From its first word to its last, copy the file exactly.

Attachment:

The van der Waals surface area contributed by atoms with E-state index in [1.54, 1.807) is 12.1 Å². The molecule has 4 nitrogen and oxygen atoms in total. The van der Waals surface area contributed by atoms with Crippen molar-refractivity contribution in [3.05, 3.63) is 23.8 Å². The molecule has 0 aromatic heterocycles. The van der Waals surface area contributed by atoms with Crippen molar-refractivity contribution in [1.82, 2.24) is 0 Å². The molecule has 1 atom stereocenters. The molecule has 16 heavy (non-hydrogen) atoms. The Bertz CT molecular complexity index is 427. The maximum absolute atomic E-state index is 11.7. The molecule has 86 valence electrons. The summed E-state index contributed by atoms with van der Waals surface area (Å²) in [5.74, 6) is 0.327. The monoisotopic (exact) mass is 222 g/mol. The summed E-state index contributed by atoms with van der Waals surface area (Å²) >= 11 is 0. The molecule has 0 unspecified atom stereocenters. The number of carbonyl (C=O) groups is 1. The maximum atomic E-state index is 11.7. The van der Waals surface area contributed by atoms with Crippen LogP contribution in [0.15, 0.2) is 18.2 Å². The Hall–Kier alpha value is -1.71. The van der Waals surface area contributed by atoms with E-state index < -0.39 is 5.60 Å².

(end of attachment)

The van der Waals surface area contributed by atoms with E-state index in [1.54, 1.807) is 12.1 Å². The molecule has 4 nitrogen and oxygen atoms in total. The van der Waals surface area contributed by atoms with Crippen molar-refractivity contribution in [3.05, 3.63) is 23.8 Å². The molecule has 0 aromatic heterocycles. The van der Waals surface area contributed by atoms with Crippen molar-refractivity contribution in [1.82, 2.24) is 0 Å². The molecule has 1 atom stereocenters. The molecule has 16 heavy (non-hydrogen) atoms. The Bertz CT molecular complexity index is 427. The maximum absolute atomic E-state index is 11.7. The molecule has 86 valence electrons. The summed E-state index contributed by atoms with van der Waals surface area (Å²) in [5.74, 6) is 0.327. The monoisotopic (exact) mass is 222 g/mol. The summed E-state index contributed by atoms with van der Waals surface area (Å²) >= 11 is 0. The molecule has 0 unspecified atom stereocenters. The number of carbonyl (C=O) groups is 1. The maximum atomic E-state index is 11.7. The van der Waals surface area contributed by atoms with Crippen LogP contribution in [0.15, 0.2) is 18.2 Å². The Hall–Kier alpha value is -1.71. The van der Waals surface area contributed by atoms with E-state index < -0.39 is 5.60 Å².